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Discussion Starter #1
so i've had my street for a few weeks now and loving every second of it. My only gripe is the whistle or wining noise of the engine under 5K. I've asked around and people just keep saying its the noise of a triple. pretty standard. Question is, where is this noise coming from? and why would triumph not look at overcoming it?
 

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I'm not sure but mine is winny as hell.

My step-father and i suspect that something is gear driven inside. But other than that speculation I have no clue.
 

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That's just how the bike sounds. It's not something wrong with the bike.

A lot of people are very fond of that whine. It's very distinctive and, to me, seems to separate the triple from all the other big 4 makers.
 

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Gotta love that sound

Why would Triumph want to remove such a beautiful sound?

The sound is just great, and all your friends will know when it's you arriving and not just another Jap Bike.

Personally I love it, just the other day a mate took by bike for a ride arround the block and I could hear him standing on the traficlight at a considerable distance, great, just great.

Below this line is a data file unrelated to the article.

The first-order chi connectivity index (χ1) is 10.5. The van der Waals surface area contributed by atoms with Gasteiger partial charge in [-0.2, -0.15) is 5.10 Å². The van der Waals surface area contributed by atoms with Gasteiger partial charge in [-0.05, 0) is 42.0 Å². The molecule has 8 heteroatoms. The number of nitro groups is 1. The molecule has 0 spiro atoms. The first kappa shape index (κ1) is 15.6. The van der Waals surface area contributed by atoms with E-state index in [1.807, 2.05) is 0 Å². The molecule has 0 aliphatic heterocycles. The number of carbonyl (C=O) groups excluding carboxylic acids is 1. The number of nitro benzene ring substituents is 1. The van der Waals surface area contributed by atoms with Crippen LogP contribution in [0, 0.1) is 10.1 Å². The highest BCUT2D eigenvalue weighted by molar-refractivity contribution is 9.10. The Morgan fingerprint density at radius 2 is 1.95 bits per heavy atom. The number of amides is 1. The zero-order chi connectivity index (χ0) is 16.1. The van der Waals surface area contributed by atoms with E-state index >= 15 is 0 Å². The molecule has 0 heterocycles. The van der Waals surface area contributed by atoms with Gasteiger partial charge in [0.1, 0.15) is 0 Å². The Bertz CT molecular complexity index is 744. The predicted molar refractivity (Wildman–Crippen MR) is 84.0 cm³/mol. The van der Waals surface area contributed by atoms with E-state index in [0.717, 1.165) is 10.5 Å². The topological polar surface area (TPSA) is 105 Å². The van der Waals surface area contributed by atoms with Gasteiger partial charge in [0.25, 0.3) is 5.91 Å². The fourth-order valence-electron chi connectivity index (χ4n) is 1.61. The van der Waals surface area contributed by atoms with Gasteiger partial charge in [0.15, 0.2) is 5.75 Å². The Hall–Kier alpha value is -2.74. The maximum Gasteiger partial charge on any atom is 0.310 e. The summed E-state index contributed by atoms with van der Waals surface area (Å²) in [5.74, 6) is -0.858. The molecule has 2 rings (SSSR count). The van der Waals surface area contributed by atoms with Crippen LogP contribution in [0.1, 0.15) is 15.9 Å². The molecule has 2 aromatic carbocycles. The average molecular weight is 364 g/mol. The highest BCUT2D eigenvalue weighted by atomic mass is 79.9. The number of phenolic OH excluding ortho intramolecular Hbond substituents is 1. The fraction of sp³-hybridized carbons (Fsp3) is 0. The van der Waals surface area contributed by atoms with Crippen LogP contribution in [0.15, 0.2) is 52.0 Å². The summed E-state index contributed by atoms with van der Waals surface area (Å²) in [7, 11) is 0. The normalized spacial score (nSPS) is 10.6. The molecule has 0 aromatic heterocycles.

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Discussion Starter #6
i guess i just find that it gets a bit tiresome on the ears during city riding. I guess it all depends how sensitive one is to that frequency. Personally i'd like to see it gone. Maybe i just need to ride up around past the 5K mark.
 

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Add some Arrow Slip Ons without the baffles (or the 3 into 1) and you'll have an even more beautiful sound (low rumble mixed with high pitched engine whine) :D
 

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I think it's rather cool. I've had a few kids around town in Honda's what not ask if it's turbo-charged.
It does, indeed, sound like a turbo charger. It's just the "wheez" of the intake. Triumph has the inlet bottle necked to (almost) death. Look under your headlights and you can see the (almost non existant) tiny intake hole that it has to suck air from. Opening that up would greatly help the upper end of the power band, but at the cost of low/mid range grunt. I actually prefer the power band right where it is.
Personally...I am fond of this sound, as it's unique to Triumphs (even my friend's '95 Daytona 1200 has it too). If you're friends start making fun of it...tell them that their Japanese sport bike sounds like an elephant farting through a Kazoo :D
 

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I love that "chain-like whirring" sound, it's totally unique to the 675 engine. A Ferrari or Lotus has that sound as well. :)

Try wearing ear plugs - that's a good idea regardless.

Neanderthal
 

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Neanderthal...I agree with you. Ear plugs are always a great idea. If I'm going on a ride of more than 15 minutes or highway at all...I wear ear plugs. I find it amazing how much calmer and relaxed I am when wearing them (as well as how much more focused I am). Plus the noise without them wears me out quicker (although refreshing for a short jaunt).